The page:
The Dental Board of Australia referred Dr Masters to the tribunal about his treatment of a patient from May 2007 to September 2010.
The tribunal found that Dr Masters had engaged in unprofessional conduct for failing to keep and maintain proper patient records and for not referring his patient to a specialist.
The tribunal reprimanded Dr Masters and imposed a $10,000 fine. The tribunal also imposed conditions on his registration, including:
- he do further training in the areas of patient records, and referring patients to specialists/other dentists
- the training must be with a senior dentist with recognised expertise in orthodontics or an orthodontist approved by the National Board and be done at Dr Masters’
- expense, and
- he submits to audits of randomly selected patient records.
Dr Masters conceded that his record keeping was deficient and agreed that he should have referred the patient for a second opinion when it became apparent that they were not responding to treatment as planned.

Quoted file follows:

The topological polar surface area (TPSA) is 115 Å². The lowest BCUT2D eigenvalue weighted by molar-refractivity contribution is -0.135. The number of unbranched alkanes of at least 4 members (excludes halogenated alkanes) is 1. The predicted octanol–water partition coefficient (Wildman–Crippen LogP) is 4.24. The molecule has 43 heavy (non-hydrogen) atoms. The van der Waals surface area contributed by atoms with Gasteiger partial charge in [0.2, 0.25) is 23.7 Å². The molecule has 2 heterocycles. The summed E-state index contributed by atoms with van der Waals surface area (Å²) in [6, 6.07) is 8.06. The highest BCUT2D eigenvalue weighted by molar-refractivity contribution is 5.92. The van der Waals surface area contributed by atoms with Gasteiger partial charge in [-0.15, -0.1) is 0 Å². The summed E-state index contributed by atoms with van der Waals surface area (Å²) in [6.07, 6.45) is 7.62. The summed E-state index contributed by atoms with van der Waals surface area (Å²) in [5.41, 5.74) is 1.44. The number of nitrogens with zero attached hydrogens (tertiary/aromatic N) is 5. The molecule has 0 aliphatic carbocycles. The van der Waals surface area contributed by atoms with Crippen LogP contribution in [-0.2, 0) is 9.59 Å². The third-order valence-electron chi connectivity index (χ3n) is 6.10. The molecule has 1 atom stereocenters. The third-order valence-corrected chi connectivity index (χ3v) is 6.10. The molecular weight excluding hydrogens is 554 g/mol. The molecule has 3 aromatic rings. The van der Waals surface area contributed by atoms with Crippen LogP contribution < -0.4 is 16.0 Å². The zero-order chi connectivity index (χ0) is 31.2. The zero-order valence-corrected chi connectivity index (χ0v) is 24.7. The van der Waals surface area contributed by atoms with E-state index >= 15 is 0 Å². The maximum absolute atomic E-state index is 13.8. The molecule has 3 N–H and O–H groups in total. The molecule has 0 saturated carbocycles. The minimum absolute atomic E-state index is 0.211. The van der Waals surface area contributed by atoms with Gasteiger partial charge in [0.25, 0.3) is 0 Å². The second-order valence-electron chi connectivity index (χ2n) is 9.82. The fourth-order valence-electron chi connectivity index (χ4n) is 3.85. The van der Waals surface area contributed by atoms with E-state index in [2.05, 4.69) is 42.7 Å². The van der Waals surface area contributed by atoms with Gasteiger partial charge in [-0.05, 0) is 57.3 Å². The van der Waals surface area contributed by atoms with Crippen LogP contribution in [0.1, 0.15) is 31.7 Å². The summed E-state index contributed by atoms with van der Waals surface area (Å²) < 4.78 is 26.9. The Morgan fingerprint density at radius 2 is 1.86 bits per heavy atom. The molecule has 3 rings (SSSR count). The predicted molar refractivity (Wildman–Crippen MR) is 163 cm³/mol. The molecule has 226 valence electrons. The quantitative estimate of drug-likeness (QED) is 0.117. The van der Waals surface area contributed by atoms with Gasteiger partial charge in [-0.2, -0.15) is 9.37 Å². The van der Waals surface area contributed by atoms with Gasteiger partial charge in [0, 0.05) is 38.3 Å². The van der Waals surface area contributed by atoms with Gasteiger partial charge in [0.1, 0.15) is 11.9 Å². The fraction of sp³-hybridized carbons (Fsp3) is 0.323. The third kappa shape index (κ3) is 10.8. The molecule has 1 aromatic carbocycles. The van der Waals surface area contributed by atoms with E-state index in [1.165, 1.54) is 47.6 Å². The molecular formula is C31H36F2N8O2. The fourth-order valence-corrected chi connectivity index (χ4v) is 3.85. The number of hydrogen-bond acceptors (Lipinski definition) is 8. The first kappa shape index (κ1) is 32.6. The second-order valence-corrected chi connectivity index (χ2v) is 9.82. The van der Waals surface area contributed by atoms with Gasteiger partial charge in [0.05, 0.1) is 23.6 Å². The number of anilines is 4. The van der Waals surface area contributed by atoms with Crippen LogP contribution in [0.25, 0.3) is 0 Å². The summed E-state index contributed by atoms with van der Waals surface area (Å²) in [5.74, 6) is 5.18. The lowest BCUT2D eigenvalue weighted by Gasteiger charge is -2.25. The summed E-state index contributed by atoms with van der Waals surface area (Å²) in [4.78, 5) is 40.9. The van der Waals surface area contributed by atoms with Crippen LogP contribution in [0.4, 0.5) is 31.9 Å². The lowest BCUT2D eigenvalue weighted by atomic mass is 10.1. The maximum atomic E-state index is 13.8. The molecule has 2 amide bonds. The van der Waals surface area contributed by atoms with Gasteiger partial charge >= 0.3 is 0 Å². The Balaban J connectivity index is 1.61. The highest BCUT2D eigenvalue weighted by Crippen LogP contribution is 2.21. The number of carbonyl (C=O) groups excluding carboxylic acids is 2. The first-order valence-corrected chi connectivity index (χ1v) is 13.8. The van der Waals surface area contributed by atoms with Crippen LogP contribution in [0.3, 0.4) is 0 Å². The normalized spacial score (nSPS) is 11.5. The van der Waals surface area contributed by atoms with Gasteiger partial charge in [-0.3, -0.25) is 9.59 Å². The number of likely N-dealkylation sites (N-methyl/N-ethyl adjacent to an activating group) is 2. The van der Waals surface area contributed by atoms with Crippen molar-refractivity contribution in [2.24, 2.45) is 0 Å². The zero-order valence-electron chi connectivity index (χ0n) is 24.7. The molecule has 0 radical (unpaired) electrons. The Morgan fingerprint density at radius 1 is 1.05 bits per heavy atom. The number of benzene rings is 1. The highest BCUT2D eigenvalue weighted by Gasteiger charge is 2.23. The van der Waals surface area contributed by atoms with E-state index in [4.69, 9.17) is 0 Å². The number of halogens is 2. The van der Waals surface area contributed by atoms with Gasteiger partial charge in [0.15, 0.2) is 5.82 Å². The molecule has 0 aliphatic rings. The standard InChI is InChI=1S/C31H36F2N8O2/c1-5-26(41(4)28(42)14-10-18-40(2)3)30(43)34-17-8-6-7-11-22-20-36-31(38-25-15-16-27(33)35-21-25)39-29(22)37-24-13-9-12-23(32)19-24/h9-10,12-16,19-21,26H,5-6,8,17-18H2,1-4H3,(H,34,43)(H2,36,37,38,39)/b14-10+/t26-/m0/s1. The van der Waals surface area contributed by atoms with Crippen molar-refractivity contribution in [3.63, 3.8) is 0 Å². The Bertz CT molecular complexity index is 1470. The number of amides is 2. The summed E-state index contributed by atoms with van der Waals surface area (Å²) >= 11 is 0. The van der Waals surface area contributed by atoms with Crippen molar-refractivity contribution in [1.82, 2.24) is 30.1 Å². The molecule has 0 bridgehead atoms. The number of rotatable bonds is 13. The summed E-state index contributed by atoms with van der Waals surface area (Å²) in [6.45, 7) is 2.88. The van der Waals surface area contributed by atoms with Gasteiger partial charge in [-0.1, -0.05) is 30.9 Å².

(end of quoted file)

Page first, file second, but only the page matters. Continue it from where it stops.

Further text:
Dr Masters also conceded that his attempts to refer the patient to another practitioner in September 2010 should have occurred earlier.
In handing down its decision, the tribunal fined Dr Masters and stressed the importance of adequate record-keeping.
The tribunal noted that in December 2010, Dr Masters was cautioned, reprimanded and fined $25,000 for unprofessional conduct of a serious nature in relation to his treatment of a patient, including that he failed to maintain adequate and appropriate dental records.
In its decision, the tribunal aimed to deter Dr Masters and other dental practitioners from taking shortcuts in this area of their practice.
The tribunal ordered Dr Masters to undertake further training about the appropriate referral of patients to specialists or other dentists.
The reasons for the decision are available on the AustLII website.